"Man-Made" Climate Change Makes 2014 Warmest Year On Record

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NASA Goddard Space Flight Center / Heat Wave Building Into The Ohio Valley and Eastern United States / Flickr CC BY 2.0

23 March 2015 – The World Meteorological Organization (WMO) has released the “WMO Statement on the Status of the Global Climate in 2014”. Its release coincides with World Meteorological Day 2015, which promotes the theme “Climate Knowledge for Climate Action”. The main characteristics indicate a record ocean heat, high land-surface temperatures, a record maximum extent of Antarctic sea ice, and devastating flooding. Overall, the global climate in 2014 was the warmest year on record with a global average temperature of about 14.57°C (58.23°F).

The theme of this year’s #WorldMetDay was chosen to not only highlight the progress in climate science and services like seasonal predictions, but also to encourage the international community to move this year towards ambitious decisions and actions to address climate variability and change.

“We have sound climate knowledge to inform climate action and to keep climate change impacts to a manageable level. The cost of inaction is high and will become even higher”, said WMO Secretary-General Michel Jarraud.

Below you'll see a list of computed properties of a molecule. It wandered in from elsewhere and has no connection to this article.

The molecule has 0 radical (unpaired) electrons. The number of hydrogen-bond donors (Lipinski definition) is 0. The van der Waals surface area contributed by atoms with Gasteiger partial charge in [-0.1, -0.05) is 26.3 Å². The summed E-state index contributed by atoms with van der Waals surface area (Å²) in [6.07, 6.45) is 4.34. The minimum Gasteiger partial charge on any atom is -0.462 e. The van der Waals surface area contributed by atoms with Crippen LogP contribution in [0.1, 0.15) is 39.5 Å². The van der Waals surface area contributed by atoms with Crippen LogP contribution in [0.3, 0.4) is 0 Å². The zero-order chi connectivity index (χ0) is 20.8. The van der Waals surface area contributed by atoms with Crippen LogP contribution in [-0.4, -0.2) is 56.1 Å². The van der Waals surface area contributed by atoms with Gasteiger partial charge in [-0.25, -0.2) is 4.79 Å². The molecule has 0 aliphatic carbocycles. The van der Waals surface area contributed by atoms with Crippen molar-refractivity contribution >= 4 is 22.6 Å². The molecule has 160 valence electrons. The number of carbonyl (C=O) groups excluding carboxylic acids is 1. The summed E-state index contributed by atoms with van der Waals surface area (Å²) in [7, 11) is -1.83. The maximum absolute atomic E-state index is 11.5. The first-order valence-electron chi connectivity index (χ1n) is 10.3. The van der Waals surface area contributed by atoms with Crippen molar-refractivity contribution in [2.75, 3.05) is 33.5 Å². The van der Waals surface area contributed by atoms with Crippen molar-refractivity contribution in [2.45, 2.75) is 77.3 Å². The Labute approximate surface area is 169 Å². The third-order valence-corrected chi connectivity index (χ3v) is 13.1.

Man-Made Climate Change

Thanks to the fast-growing research area of event attribution new scientific tools have been developed to determine the influence of man-made climate change on extreme events.

“Multiple lines of evidence – from mounting surface temperatures to shrinking glaciers, from sea-level rise to weather extremes – show that the climate is changing and that this is largely due to human activities, as highlighted by the Fifth Assessment Report of the Intergovernmental Panel on Climate Change (IPCC)”, explains Mr Jarraud.

“We must face our responsibilities to future generations and act to cut greenhouse gas emissions before we run out of time.”

Some Facts & Figures

  • In Europe, 19 countries reported record annual temperatures
  • Summer 2014 was the warmest year on record for Kangerlussuaq (West Greenland), the area of highest surface melt
  • The annual maximum daily extent of arctic sea ice, recorded on 21 March, was 14.91 million km2 – around twice the surface of Australia.
  • The annual maximum daily extent of Antarctic sea ice, recorded on 22 September, was 20.11 million km2 – close to twice the surface of Canada.
  • 78 tropical cyclones were recorded in 2014. This is below the total for 2013 (94) and below the 1981-2010 average of 89 storms.

#WorldMetDay - Climate Knowledge for Climate Action


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